Monthly Archives: November 2012
This past week (November 7-8, 2012), we held the first and only Esri Oceans Summit at Esri headquarters in Redlands. This was an invitation-only, high-level strategy workshop attended by intermediate to advanced ocean GIS analysts and developers, including many long-time users of Esri software. It was also an important deliverable of our new Oceans GIS Initiative.
More than 50 attendees triumphed over agency travel restrictions, budget cuts, busy schedules, the aftermath of Hurricane Sandy, and other obstacles in order to be here with us at their own expense. They came ready to discuss with more than 40 Esri employees the various GIS functional requirements for ocean science, justification for and validation of such approaches, use cases, and the like. One major goal was for Esri to listen carefully to these attendees in order to help us move forward in our thinking about our approaches and our products to better serve ocean science and resource management. Esri employees came from all parts of the organization: Industry Solutions/Marketing, Core Development, Sales, Professional Services, and more.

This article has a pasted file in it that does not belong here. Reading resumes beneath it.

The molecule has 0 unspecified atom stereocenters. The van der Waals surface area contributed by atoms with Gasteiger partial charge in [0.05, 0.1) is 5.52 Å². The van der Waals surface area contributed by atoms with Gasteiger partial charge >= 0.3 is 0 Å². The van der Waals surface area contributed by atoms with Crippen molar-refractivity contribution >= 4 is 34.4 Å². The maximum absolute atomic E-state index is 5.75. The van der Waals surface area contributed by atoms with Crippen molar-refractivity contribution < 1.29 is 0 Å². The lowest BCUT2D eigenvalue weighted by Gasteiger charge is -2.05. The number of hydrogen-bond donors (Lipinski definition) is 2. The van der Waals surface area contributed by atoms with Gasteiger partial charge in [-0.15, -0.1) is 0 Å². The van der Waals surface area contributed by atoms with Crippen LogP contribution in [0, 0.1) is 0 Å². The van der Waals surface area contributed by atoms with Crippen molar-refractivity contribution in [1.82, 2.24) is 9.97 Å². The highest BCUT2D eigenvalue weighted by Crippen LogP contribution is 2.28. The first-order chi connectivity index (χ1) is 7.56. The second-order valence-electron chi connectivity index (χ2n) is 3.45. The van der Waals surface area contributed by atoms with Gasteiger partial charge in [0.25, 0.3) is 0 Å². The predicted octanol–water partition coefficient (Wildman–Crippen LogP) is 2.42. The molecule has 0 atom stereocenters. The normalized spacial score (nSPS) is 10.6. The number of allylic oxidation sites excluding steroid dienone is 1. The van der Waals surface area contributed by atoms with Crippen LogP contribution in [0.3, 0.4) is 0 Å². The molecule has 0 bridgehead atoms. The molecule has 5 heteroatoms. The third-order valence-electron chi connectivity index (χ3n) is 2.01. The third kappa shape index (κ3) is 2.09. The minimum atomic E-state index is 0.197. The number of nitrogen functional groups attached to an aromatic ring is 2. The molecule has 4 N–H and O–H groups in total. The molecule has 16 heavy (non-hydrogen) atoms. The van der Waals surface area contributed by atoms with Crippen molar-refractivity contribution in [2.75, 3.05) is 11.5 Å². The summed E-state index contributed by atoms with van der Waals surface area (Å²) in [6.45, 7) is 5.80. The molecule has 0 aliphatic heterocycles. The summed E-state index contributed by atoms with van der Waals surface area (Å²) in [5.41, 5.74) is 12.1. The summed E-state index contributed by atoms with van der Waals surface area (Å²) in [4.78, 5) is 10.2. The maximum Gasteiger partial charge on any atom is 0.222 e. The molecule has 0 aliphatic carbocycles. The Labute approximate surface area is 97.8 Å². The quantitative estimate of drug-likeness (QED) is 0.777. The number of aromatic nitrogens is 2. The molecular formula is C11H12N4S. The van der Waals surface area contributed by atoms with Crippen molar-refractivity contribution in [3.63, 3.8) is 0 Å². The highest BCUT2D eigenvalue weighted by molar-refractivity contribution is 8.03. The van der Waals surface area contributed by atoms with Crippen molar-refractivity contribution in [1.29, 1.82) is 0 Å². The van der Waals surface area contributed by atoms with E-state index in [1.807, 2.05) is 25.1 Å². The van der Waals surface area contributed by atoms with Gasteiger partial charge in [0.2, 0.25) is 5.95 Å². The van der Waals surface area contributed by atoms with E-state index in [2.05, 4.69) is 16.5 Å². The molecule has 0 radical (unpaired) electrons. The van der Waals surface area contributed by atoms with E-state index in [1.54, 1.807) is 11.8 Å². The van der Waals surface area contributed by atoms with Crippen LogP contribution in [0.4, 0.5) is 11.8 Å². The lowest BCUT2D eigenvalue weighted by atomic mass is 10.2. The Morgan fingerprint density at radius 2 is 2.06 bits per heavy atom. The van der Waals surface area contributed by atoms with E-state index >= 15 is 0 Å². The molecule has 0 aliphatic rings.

Driving change through GIS
The technology we use today, both in our work and personal lives, has become interchangeable. The smartphone that is available through any retailer today is as capable, or more capable, than what most people need for work. The computer that I used at my desk, just a few years ago, is less capable than the phone that I carry at my hip. One might say that we are holding onto an overabundance of computing potential in our very hand. Add to this the throughput broadband and 4G wireless networks allow. One only has to watch the news to see how citizens are reacting to this abundance of connectivity. Information about your family, friends, and business acquaintances is at your fingertips. So is information about your bank accounts, credit cards, hotel reservations, or a sale at your favorite store. But government is a different animal—it is cautious and slow to change. And it is this change that occupies the thoughts of many public leaders. Just as we’re growing to expect more information and answers at our fingertips, citizens’ expectations of government are also growing. Continue reading
A great map often starts with a great basemap. It’s the canvas upon which we paint our operational layers, providing context and bringing them to life. Esri has published many different kinds of basemaps, including Streets, Imagery, Topographic, and more. These basemaps are continually updated as new information becomes available.
One of the most popular basemaps (and the default ArcGIS Online basemap) is the World Topographic basemap, also known as the “Community Basemap.” It’s a GIS crowd-sourced basemap that compiles data from many GIS users that participate in Esri’s Community Maps Program.
The basemap is compiled from the best available sources, and includes boundaries, cities, water features, physiographic features, parks, landmarks, transportation, and buildings. Updates are published monthly, and you can find more details on ArcGIS Online.